Ownership during lifetime.
(a) In this section, net contribution of a party means the sum of all deposits to an account made by or for the party, less all payments from the account made to or for the party which have not been paid to or applied to the use of another party and a proportionate share of any charges deducted from the account, plus a proportionate share of any interest or dividends earned, whether or not included in the current balance. The term includes deposit life insurance proceeds added to the account by reason of death of the party whose net contribution is in question.
(b) During the lifetime of all parties, an account belongs to the parties in proportion to the net contribution of each to the sums on deposit, unless there is clear and convincing evidence of a different intent. As between parties married to each other, in the absence of proof otherwise, the net contribution of each is presumed to be an equal amount.
(c) A beneficiary in an account having a POD designation has no right to sums on deposit during the lifetime of any party.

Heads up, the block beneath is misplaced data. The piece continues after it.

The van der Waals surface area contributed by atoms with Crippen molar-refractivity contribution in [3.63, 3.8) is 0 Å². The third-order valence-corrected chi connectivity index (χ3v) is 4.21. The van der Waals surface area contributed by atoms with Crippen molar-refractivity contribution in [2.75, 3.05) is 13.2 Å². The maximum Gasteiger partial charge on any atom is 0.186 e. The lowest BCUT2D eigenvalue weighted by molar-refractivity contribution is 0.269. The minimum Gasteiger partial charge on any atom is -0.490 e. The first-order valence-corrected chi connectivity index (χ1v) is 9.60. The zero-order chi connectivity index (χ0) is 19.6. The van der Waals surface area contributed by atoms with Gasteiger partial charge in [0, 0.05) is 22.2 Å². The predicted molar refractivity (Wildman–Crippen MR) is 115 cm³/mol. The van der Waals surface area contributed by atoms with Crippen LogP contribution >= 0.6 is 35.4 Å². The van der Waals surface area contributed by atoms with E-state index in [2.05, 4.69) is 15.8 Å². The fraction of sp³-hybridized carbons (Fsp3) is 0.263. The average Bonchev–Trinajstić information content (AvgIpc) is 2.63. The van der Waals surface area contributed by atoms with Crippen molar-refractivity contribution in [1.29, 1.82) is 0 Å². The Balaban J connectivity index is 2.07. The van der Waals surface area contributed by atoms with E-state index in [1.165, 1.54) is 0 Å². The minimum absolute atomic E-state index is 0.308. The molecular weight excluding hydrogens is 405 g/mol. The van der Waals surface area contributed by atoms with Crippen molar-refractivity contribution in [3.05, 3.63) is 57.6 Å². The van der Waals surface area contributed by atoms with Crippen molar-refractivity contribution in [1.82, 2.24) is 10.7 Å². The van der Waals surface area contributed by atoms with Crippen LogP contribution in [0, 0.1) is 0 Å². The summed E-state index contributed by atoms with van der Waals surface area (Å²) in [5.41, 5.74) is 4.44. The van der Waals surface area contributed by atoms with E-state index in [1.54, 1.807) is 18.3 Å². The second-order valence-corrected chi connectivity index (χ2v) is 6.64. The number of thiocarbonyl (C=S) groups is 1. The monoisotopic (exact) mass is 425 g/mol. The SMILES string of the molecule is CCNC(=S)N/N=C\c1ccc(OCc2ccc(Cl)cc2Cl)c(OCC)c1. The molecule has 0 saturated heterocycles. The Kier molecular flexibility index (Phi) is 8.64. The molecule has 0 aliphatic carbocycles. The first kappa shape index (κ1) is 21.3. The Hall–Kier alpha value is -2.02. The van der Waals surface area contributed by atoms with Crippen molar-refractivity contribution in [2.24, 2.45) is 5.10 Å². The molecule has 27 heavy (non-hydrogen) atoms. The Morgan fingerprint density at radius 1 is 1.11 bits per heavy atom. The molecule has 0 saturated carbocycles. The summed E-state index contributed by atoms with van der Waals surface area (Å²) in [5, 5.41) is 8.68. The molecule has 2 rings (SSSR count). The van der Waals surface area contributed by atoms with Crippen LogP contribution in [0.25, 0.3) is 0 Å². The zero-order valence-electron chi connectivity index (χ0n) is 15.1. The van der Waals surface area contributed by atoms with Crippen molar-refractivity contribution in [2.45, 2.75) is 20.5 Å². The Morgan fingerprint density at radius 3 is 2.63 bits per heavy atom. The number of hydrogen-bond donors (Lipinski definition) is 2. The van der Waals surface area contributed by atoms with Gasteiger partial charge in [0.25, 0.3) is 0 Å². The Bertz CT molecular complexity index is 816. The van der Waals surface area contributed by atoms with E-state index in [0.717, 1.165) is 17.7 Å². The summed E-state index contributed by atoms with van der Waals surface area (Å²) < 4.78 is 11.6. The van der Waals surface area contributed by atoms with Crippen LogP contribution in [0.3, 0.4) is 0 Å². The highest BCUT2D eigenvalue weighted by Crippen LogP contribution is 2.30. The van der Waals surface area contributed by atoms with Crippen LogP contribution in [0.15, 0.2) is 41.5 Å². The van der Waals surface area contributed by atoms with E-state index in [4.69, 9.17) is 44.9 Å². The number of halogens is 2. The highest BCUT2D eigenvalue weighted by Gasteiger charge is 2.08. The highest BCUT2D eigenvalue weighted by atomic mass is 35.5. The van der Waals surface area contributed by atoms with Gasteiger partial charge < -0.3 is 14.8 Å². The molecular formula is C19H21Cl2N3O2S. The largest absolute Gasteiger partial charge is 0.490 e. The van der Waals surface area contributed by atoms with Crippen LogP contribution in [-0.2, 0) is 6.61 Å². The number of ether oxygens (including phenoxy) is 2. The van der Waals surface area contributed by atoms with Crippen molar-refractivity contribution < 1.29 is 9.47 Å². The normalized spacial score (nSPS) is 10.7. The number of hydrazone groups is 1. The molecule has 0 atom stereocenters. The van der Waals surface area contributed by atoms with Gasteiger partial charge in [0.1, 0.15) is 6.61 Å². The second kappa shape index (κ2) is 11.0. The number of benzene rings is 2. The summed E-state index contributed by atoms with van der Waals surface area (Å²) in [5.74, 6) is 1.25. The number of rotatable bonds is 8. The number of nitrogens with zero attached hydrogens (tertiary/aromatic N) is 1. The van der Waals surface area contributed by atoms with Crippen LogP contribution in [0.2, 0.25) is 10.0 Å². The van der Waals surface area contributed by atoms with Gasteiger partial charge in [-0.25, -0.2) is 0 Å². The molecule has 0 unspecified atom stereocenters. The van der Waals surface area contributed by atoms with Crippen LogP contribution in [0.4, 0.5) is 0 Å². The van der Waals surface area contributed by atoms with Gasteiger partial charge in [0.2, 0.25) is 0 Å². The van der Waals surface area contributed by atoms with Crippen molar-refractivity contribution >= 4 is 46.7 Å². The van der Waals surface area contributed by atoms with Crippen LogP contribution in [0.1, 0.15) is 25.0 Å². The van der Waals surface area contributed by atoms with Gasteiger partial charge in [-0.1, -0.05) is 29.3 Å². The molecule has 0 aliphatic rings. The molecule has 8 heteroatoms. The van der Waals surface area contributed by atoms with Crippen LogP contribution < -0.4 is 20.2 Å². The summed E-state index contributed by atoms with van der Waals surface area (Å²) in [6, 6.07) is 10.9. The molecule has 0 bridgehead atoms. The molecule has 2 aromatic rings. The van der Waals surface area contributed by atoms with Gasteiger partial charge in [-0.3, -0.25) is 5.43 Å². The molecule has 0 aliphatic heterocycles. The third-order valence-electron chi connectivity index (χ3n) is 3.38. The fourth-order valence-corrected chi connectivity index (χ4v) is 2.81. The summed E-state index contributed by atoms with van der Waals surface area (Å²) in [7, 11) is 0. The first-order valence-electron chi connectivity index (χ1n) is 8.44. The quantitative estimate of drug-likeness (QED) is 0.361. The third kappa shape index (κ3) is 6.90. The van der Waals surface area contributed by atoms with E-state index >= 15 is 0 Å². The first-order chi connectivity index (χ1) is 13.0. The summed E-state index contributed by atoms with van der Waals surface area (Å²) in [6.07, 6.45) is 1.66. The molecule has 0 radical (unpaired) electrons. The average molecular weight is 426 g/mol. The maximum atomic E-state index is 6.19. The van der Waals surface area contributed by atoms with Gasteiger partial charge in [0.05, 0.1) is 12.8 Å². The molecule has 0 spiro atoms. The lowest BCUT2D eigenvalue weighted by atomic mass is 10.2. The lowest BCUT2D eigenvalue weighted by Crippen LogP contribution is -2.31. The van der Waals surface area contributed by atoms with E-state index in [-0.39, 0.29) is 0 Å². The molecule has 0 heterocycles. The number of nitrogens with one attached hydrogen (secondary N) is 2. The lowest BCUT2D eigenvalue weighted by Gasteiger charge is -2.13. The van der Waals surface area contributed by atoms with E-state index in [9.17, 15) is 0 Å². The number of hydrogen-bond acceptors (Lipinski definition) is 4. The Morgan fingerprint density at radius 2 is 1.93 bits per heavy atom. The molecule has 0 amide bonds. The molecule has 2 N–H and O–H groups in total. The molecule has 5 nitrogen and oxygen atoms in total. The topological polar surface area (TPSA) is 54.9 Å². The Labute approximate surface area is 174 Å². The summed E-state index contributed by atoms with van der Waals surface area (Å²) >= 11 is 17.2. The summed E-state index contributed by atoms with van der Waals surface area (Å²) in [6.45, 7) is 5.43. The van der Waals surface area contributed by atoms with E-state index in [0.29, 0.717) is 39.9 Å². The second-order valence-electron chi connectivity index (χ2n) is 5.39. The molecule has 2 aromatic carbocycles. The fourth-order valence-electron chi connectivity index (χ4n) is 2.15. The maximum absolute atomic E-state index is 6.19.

(d) An agent in an account with an agency designation has no beneficial right to sums on deposit.
Source:Laws 1993, LB 250, § 8.
A gift by the owner from a payable-on-death account does not create a right of reimbursement in the payable-on-death beneficiary. In re Trust of Rosenberg, 273 Neb. 59, 727 N.W.2d 430 (2007).
A certificate of deposit in the names of multiple parties is a type of joint account. Peterson v. Peterson, 230 Neb. 479, 432 N.W.2d 231 (1988).
In view of the language of this section, clear and convincing evidence is required to sustain a finding of undue influence in effecting a change in the ownership of a joint account. Peterson v. Peterson, 230 Neb. 479, 432 N.W.2d 231 (1988).
Like testamentary devices, under this section the creation of a joint account, without more, accomplishes no present transfer of title to property. Peterson v. Peterson, 230 Neb. 479, 432 N.W.2d 231 (1988).
A joint account, during the lifetime of the parties, belongs to the parties in proportion to the net contributions by each to the account, unless there is clear and convincing evidence of other intent. Craig v. Hastings State Bank, 221 Neb. 746, 380 N.W.2d 618 (1986).
The exclusive method for altering the form of an existing joint account is by a signed written notice given by a party to the financial institution during the life of the party. Linehan v. First Nat. Bank of Gordon, 7 Neb. App. 54, 579 N.W.2d 157 (1998).
Pursuant to subsection (b) of this section, the placing of nonmarital funds in joint tenancy by the spouse owning such funds does not create a presumption of a gift. LaBenz v. LaBenz, 6 Neb. App. 491, 575 N.W.2d 161 (1998).